In the New York Times, there was an article about a new fall show called Reaper, scheduled to air on the CW network. The main characters are guys, but—are you sitting down?—the show is written by a pair of women. Yes, women! See:
More than anything else, however, the show has turned heads with its writing, which was unexpected for several reasons. The writers behind the show had chiefly worked on the crime drama “Law & Order: Special Victims Unit,” not a series known for its laugh lines; and they put together a pair of lead characters who most resemble the slacker guys now dominating contemporary film comedy (as in “Knocked Up”).
But the writers themselves are nothing like those guys. In fact they are women.
The show's director is Kevin Smith, who pronounces that "for two chicks to write something like this, that was kind of spellbinding.”
The article breathlessly points out how implausible it is that women—ordinary 35-year-old non-men!—could summon the ability to write immature jackass slacker guy characters. Because...why? Because women have never been exposed to such fellas and couldn't conceive of what they'd say and do?
Gimme a fucking break.
But it gets worse: Listen to one of the actors in the show.
The dialogue between the two buddies seems so authentic that Mr. Labine said he was stunned to learn two women had written it. “I didn’t actually read who wrote it when I read the script the first two times,” he said. “And then I saw it, and I was like just shocked. They definitely did a little research to figure out how to write for dudes.”
I look forward to more breathless Times articles about men! who have TV writing jobs! and write female characters! Omigod, how do they do it?!?
And then, holy shit! What about books by men? What about Shakespeare? How unusual for male writers to be able to write female characters. What'll they think of next?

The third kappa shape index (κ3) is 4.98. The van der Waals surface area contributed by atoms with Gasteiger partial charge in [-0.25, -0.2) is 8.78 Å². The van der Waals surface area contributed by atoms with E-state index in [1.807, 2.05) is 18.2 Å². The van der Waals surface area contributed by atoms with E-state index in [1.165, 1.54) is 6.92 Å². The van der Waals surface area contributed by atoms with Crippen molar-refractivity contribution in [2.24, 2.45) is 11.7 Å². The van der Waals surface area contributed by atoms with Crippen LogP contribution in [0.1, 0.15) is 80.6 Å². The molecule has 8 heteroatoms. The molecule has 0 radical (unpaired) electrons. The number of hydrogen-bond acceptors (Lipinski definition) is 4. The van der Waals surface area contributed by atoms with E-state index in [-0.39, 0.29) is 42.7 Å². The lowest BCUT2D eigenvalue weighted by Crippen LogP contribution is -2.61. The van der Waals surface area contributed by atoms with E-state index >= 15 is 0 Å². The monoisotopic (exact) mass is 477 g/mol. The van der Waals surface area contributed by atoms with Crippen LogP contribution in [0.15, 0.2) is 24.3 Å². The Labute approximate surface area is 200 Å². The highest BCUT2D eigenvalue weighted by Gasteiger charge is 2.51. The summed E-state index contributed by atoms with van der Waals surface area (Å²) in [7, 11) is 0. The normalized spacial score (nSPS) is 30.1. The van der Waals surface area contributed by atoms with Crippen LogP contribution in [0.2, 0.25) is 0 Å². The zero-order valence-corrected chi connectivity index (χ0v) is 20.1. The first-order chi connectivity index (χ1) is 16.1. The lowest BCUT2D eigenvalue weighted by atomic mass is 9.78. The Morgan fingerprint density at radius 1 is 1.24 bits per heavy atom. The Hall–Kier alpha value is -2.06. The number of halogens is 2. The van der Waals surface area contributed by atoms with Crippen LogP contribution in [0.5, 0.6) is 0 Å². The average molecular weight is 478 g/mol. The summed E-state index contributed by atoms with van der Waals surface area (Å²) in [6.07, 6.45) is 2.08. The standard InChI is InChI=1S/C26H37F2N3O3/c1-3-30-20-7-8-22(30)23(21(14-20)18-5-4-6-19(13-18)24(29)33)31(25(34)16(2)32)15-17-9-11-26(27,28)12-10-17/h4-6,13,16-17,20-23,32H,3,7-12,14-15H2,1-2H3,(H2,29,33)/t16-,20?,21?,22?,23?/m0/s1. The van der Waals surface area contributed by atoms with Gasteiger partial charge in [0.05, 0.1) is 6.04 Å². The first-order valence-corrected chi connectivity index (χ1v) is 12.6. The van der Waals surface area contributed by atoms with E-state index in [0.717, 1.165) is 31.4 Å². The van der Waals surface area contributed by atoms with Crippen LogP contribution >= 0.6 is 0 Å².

The other article was Louisa Thomas's "Rebuttal Dept." piece in the New Yorker. She presented Hawaiian Tropic Zone restaurateur Dennis Riese's impassioned rebuttal of the idea that his place is nothing more than a fancy Hooters.
If you were trying to write a satirical piece mocking the mindless sexism of a man who thinks he's a feminist but isn't, you might hit many of the same points Riese makes.
Nor is Hawaiian Tropic Zone a strip club. “No nipples,” Riese said. “You’re never, ever going to see a girl nude.” He continued, “I’m such a feminist. I love women and believe in them. And I’m not being P.C. by saying that men and women like to look at the woman’s form—it’s been going on since Michelangelo, you know, since they were doing statues of Venus de Milo. So I really believed that I was creating a restaurant that was going to appeal to men and women. I used colors that are very feminine in this place.” He gestured toward a tropical mosaic and toward a pair of soft-orange overhead lights shaped—as are the salt and pepper shakers—like breasts.
(Insert your own point-by-point critiques here.)
Riese says his restaurant is woman-friendly because they offer "simply grilled" menu items for the girls who are on a diet, and allows sharing of dishes for the girls who are (a) on a diet and (b) broke. Riese continues:
“Women like sexy. Talk about empowerment and feminism! There’s nowhere offering women sexy in the way they would like it to be—classy sexy!”
The next sentence in the article describes the waitress's outfit: a string-bikini top and a mini-sarong. Classy sexy! And empowerful!
A male customer asks Riese if it's true that customers get to rank the waitresses by attractiveness level. Riese is quick to deny it and to explain his evolved stance:
“No, but we have a beauty pageant,” Riese said. “Twice a night. Music comes on, and they walk across that stage up there. The ballots are on every table.” The winner, Riese said, “gets a little tiara, and she wins fifty dollars.”
“My understanding was that you rank them, from one to ten,” the banker persisted. “And it seemed surprising to me—I would think that the women who scored very low, especially ones who took pride in their good looks or their bodies—”
“But we don’t do that,” Riese interrupted. “That would be prehistoric.”
It would be insulting to you, the reader, for me to explain the critical errors Riese makes in his feminist praxis. You can fill in all the blanks yourself, can't you?